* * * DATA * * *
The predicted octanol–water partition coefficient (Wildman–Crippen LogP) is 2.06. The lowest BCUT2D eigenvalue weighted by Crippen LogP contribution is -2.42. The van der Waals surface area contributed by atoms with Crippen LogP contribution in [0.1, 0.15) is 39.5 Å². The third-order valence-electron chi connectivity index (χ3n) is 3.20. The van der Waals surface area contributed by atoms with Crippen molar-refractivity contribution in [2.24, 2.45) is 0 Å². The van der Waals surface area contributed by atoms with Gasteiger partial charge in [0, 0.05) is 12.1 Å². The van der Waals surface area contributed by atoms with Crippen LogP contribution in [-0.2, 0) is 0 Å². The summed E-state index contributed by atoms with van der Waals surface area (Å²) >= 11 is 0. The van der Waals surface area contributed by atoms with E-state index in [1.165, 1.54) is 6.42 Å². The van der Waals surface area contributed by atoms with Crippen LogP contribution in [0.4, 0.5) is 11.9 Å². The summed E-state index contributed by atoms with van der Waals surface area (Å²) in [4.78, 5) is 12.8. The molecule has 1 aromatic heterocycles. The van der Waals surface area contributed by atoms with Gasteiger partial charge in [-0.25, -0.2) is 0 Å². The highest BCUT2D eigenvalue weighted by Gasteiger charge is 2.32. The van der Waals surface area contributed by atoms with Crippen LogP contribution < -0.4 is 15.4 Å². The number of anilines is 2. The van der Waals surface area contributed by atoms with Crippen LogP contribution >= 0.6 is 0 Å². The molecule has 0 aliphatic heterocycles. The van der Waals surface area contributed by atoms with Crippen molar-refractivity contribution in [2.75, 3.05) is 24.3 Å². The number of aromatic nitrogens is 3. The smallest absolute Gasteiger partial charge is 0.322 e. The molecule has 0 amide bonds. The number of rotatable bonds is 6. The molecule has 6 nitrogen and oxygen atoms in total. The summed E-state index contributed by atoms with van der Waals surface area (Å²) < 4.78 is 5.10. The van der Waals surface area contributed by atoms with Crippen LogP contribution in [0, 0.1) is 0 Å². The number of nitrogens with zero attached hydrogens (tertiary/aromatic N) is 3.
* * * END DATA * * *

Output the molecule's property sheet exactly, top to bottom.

The predicted octanol–water partition coefficient (Wildman–Crippen LogP) is 2.06. The lowest BCUT2D eigenvalue weighted by Crippen LogP contribution is -2.42. The van der Waals surface area contributed by atoms with Crippen LogP contribution in [0.1, 0.15) is 39.5 Å². The third-order valence-electron chi connectivity index (χ3n) is 3.20. The van der Waals surface area contributed by atoms with Crippen molar-refractivity contribution in [2.24, 2.45) is 0 Å². The van der Waals surface area contributed by atoms with Gasteiger partial charge in [0, 0.05) is 12.1 Å². The van der Waals surface area contributed by atoms with Crippen LogP contribution in [-0.2, 0) is 0 Å². The summed E-state index contributed by atoms with van der Waals surface area (Å²) >= 11 is 0. The van der Waals surface area contributed by atoms with E-state index in [1.165, 1.54) is 6.42 Å². The van der Waals surface area contributed by atoms with Crippen LogP contribution in [0.4, 0.5) is 11.9 Å². The summed E-state index contributed by atoms with van der Waals surface area (Å²) in [4.78, 5) is 12.8. The molecule has 1 aromatic heterocycles. The van der Waals surface area contributed by atoms with Gasteiger partial charge in [-0.25, -0.2) is 0 Å². The highest BCUT2D eigenvalue weighted by Gasteiger charge is 2.32. The van der Waals surface area contributed by atoms with Crippen LogP contribution < -0.4 is 15.4 Å². The number of anilines is 2. The van der Waals surface area contributed by atoms with Crippen LogP contribution >= 0.6 is 0 Å². The molecule has 0 aliphatic heterocycles. The van der Waals surface area contributed by atoms with Crippen molar-refractivity contribution in [2.75, 3.05) is 24.3 Å². The number of aromatic nitrogens is 3. The smallest absolute Gasteiger partial charge is 0.322 e. The molecule has 0 amide bonds. The number of rotatable bonds is 6. The molecule has 6 nitrogen and oxygen atoms in total. The summed E-state index contributed by atoms with van der Waals surface area (Å²) < 4.78 is 5.10. The van der Waals surface area contributed by atoms with Crippen LogP contribution in [0, 0.1) is 0 Å². The number of nitrogens with zero attached hydrogens (tertiary/aromatic N) is 3.